Great seas of silence round each separate star,
Fathomless distances, filled full of God!
Heaven beyond heaven without bound or bar.
And thus my lips: “Thy love I dare not claim,

Infinite Heart, whose pulses, like a sea,
Strike shore or sun and star, yet onward flame,

Unspent, unbroken, everlastingly!"
So spake I, by Infinitude oppressed ;

Yet ever, wrapt in peace for thought too deep,

Like some small sea-bird on the waves asleep,
My steadfast heart all unaware did rest,
O Father! on the ocean of Thy breast.

-S. R. CALTHORP in the Outlook.

Seeking New Things to Grow

By Dewey Sheldon Beebe


O the riddle, “Why is the in the United States comes from this

Department of Agricult- original outlay of $2,000, and the annual
ure?” some scoffers have value of the sorghum crop is at least $40,-
been wont to reply, “Just 000,000.
'cause.” They used to But the astonishing work of the Agri-

ridicule the agricultural cultural Department does not stop with work of the Government because they sorghum. The branch of the Departsaid there were no tangible results. But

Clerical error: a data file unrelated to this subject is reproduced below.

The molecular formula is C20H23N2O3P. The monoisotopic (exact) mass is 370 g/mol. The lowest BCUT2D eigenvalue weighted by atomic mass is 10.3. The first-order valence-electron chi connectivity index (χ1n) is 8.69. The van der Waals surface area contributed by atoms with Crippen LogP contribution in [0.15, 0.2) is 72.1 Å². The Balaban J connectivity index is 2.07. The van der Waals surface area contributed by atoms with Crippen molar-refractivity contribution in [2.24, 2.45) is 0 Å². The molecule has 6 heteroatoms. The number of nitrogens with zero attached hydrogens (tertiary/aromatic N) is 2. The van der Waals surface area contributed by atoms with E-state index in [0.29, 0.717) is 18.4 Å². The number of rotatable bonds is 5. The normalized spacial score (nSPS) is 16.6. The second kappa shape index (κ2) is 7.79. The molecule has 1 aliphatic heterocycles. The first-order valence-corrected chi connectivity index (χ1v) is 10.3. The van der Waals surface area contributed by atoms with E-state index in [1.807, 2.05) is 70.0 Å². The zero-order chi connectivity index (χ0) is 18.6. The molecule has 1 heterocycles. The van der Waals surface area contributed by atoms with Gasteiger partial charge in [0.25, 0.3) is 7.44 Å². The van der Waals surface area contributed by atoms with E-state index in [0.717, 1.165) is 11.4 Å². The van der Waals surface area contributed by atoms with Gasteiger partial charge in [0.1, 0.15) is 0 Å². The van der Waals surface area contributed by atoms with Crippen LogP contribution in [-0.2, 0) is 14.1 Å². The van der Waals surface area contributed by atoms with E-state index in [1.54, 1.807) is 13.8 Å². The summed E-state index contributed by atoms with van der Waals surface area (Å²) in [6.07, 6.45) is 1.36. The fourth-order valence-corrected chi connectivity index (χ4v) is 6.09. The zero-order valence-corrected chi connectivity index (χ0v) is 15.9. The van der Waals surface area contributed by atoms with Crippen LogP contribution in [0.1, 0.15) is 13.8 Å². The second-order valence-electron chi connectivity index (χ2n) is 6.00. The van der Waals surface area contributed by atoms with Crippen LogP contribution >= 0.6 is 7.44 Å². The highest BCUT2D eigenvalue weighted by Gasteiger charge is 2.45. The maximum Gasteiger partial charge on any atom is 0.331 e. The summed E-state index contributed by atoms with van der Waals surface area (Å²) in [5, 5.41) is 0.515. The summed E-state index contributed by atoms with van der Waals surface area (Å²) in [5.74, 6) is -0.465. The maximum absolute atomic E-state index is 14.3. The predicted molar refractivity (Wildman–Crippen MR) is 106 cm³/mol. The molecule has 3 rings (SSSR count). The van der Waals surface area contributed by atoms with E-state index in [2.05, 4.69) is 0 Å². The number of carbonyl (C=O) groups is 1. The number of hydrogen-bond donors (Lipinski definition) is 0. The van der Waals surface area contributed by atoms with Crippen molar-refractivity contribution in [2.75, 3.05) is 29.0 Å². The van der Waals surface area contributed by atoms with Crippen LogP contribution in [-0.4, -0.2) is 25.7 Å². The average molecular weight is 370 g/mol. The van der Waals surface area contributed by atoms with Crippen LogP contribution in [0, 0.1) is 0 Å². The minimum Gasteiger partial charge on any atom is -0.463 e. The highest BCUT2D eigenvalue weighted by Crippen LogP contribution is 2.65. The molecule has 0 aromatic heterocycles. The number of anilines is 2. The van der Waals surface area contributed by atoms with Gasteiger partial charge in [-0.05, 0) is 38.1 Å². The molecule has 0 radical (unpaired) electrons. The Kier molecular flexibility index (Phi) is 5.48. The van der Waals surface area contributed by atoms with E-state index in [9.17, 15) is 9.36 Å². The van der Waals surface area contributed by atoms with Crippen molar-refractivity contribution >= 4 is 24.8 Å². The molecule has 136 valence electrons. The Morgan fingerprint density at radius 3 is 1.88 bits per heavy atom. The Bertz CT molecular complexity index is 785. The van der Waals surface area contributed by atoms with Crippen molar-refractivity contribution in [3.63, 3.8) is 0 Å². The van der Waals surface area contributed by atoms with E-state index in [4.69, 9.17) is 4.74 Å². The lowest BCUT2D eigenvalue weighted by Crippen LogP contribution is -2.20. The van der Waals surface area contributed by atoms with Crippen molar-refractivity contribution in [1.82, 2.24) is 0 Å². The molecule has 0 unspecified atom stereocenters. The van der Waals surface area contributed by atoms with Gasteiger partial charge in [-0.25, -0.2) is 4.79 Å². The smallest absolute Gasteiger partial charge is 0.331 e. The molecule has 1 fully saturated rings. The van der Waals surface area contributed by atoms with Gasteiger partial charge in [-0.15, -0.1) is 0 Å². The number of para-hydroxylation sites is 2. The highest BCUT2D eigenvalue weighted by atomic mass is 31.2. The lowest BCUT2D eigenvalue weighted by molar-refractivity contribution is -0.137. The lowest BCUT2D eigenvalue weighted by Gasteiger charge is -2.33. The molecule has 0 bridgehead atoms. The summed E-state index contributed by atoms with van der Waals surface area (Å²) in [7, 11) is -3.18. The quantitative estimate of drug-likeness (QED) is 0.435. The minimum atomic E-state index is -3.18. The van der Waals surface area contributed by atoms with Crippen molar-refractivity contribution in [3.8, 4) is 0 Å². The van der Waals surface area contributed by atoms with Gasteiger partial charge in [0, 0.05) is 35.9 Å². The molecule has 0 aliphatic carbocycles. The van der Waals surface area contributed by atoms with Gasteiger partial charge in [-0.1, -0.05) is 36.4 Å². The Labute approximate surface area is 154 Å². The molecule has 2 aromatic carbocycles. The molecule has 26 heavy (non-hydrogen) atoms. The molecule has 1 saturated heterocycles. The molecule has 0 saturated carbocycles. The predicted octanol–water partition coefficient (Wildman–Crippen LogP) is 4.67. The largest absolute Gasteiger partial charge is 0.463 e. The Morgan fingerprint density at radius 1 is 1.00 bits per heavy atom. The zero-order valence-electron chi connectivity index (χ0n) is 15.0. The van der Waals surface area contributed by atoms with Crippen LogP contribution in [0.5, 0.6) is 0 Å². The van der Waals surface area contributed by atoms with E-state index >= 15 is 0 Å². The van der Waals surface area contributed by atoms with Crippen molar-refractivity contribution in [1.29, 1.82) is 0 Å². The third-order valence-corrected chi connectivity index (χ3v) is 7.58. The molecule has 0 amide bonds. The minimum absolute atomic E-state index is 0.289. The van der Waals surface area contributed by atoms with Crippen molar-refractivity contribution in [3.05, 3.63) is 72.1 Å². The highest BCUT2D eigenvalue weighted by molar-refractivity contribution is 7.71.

ment's work which endeavors to find new the Department, in its Yearbook for 1905, things for the farmer to grow, and to comes to the front with a “just cause" for make the United States independent of its existence. What business man in the foreign countries for all of its cereals, has United States, whether he fathers a trust been most prolific in tangible results; and or runs a corner drug store, can point to its success in transplanting alien grains a profit like this: An investment of is phenomenal, and is financially a paying $2,000 in 1864, now produces an annual proposition. income of $40,000,000? Yet this is one of There is Kafir corn, for instance. This the records of the much-maligned Agri

introduced at a cost of about cultural Department. The Department $5,000, and was found especially suitable introduced from China and France in to the semi-arid lands of the Southwest. 1864, a comparatively small amount of The value of the present crop is over sorghum at a cost of $2,000. Now a con- $15,000,000. siderable part of the molasses consumed From $10,000 original outlay to a crop